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12.6: Analyzing Public Policy- Hate Speech in the Face of the First Amendment

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    196137
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    Addressing Hate Speech and Hate Crimes in the Golden State

    By Brooke Collins, M.A.

    In May of 2023, an LGBTQ flag was burned at Saticoy Elementary school in California. The flag, which was held in a small potted plant, symbolized the celebration of an upcoming Pride Assembly on campus. The scheduled event had already sparked controversy within the San Fernando Valley community since its announcement, as some parents openly elected to protest it by not allowing their children to attend school that Friday. However, the blatant destruction of the flag inspired a strong sense of fear and deep concern for the safety of the students (Planas and Sheeley 2023). As a result, the LAPD was called on by the director of the local LGBTQ center, Renato Lira, to ensure their protection:

    “We are really concerned. We wanted to make sure the kids are safe during the time they’re inside the school. We are working on this around the clock. We are keeping an eye on social, even communicating with the school district and the LAPD. We have meetings every day” (qtd in Planas and Sheeley 2023).

    In June of the same year, household residents of the Sacramento area reported that they discovered plastic bags filled with mysterious leaflets in their neighborhoods. Many of them were vocal about how they were disturbed by both the antisemitic and racist nature of the literature, denouncing it as “more than unsettling” and a “sad state of affairs” (qtd. in Hope 2023) -- the prevailing consensus that the messages on the pamphlets were motivated by hate (Hope 2023).

    The level of distress prompted by these incidents certainly warrants the question: can the individual or individuals responsible for each of them be held criminally liable in California for their actions? Or are these actions considered legal under the First Amendment of the U.S. Constitution as a valid expression of protest? If we want to uncover the answer, we must first begin by distinguishing between two critical concepts according to state law: hate speech and hate crimes.

    It may surprise you to learn that California has no ban on hate speech; however, it does prosecute hate crimes. More specifically, under the Ralph Act of California Civil Law, it is prohibited to target citizens or their property with acts of violence or threats of intimidation on the basis of their perceived or actual characteristics such as race, gender, religion, or disability (“California Law Protects You from Hate Violence”:). In other words, the state punishes those who attempt to cause harm or that actually do cause harm to an individual or their property as a result of bias (“California Law Protects You from Hate Violence”:). Examples of hate crimes include, but are not limited to: an attempted assault on a person who identifies as a certain gender, vandalizing a house believed to be owned by a same-sex couple, or sending death threats to the teachers of a religious school for their beliefs.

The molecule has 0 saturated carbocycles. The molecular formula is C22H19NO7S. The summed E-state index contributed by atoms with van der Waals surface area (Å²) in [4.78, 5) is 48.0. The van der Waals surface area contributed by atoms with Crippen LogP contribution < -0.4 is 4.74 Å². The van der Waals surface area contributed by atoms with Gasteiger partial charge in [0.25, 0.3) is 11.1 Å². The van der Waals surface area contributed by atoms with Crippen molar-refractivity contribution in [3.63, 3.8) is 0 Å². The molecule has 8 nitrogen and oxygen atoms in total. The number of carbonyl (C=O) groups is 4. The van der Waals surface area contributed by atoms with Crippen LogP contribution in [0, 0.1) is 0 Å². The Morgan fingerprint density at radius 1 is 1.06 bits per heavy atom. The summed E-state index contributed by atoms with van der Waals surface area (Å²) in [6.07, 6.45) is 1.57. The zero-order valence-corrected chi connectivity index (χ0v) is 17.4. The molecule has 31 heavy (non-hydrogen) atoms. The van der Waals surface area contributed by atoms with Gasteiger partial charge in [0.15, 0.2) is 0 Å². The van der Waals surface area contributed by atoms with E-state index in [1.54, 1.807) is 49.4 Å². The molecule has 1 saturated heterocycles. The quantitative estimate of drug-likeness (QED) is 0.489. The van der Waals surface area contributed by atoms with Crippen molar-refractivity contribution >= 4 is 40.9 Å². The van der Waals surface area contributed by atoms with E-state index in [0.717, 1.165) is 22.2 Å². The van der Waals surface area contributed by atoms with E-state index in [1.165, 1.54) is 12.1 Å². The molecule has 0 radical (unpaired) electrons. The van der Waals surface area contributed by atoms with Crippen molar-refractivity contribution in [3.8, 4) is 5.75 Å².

In addition, the Tom Bane Civil Rights Act, otherwise known as the Bane Act, builds on this protection against hate crimes by making it illegal to use threats, intimidation or coercion in order to prevent a citizen from exercising their rights (Haro et al., 2018). These rights do not only include those guaranteed by the state’s own constitution, but those promised to all citizens of the country under the federal constitution as well (Civil Code 52.1). Furthermore, it declares that even those “acting under the color of the law” itself—such as police officers--are not exempt from penalty if they interfere with an individual or individuals’ practicing of their rights (Micheli 2023).

    How does this understanding of hate crimes in California also serve the goal to understand its current conceptualization of hate speech? Well, first the Ralph Act establishes that there are crimes characterized by ‘hate’ and it next describes the very nature of that hate. And finally, both the Ralph and Bane Acts each recognize the role that speech can play in promoting this type of crime. Without this crucial legal foundation, there could be no policy or policies enacted against hate speech in California because there could be no identification of its victims!